dredging

Steven Senne / AP

In Connecticut, the U.S. Army Corp of Engineers will soon dredge New Haven Harbor to make way for ships.

The Corps told New Haven residents this week that it’s still not sure what to do with up to 5 million cubic yards of sand, silt, rock and potential pollution that it will dig up.

Louis Burch, the Connecticut director of Citizens Campaign for the Environment, says residents don’t want to see the same old solution.

Courtesy of Pixabay

The Suffolk County Legislature approved a resolution to join a lawsuit with New York State against the Environmental Protection Agency’s plan to dump dredging materials from Connecticut into the Long Island Sound.

AP Photo/Frank Eltman

New York state has filed a lawsuit against the U.S. Environmental Protection Agency opposing a plan to allow dredged sediments to be dumped into the Long Island Sound.

Gov. Andrew Cuomo has threatened for more than a year to take the action announced Thursday. He and fellow Democrat Attorney General Eric Schneiderman say the EPA plan will allow tens of millions of cubic yards of dredged sediments to be dumped in the waterway that divides Long Island and Connecticut.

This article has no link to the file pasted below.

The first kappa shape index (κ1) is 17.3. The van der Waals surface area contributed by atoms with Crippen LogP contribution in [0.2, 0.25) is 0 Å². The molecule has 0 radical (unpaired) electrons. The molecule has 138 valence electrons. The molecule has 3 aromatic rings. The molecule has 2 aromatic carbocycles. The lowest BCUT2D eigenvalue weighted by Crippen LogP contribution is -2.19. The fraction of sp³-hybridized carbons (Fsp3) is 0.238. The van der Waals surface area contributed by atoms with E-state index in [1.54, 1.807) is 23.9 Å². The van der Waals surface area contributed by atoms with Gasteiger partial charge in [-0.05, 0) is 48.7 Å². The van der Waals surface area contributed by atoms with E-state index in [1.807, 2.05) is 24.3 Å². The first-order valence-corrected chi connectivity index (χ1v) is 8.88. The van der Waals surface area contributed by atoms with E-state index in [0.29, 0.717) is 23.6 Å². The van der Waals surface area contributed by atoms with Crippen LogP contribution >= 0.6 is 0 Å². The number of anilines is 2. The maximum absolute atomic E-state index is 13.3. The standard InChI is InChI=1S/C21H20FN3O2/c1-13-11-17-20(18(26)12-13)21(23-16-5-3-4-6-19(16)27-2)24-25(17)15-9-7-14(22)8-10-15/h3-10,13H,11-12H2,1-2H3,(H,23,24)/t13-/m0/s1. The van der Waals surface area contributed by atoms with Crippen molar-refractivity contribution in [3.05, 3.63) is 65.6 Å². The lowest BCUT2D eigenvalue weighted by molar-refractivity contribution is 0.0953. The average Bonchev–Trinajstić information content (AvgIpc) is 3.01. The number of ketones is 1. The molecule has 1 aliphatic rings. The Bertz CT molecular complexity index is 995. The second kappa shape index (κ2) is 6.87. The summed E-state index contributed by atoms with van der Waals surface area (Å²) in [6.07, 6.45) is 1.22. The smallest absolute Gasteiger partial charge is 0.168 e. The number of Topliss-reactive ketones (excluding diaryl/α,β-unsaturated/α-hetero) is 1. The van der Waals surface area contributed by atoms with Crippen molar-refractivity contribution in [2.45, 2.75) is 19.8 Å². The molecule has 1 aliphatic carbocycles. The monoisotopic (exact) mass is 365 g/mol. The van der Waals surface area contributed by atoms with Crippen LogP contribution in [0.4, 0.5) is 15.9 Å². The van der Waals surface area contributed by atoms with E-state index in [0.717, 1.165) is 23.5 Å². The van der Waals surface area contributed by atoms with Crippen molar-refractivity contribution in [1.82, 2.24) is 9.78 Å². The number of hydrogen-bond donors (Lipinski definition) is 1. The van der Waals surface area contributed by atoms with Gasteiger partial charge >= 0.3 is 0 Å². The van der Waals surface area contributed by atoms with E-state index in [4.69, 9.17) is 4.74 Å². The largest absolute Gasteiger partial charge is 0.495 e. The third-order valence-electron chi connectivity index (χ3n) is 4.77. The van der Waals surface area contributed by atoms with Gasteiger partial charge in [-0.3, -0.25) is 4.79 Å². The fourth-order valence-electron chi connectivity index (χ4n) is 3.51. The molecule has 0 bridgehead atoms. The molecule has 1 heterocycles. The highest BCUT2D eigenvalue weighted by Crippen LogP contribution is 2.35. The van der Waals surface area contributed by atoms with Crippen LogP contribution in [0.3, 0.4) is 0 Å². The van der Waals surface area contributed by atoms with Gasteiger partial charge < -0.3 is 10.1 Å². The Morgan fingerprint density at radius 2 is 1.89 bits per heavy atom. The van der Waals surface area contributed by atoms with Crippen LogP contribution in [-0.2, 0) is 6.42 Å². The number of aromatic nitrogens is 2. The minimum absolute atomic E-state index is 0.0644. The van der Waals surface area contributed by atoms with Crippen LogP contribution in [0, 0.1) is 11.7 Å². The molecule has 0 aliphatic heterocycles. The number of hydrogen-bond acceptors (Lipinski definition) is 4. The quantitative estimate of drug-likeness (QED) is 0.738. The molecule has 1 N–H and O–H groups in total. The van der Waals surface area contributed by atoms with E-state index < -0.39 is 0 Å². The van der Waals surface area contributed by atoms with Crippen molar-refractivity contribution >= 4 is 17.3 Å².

Emily Dooley / AP

The Asharoken Village Board on Long Island’s North Shore has rejected a proposed federal plan to restore a heavily eroded strip of beach that connects some residents to the mainland.

Frank Eltman / AP

New York Governor Andrew Cuomo says the state will sue the U.S. Environmental Protection Agency over its final decision to allow a new site to dump dredged materials in Long Island Sound.

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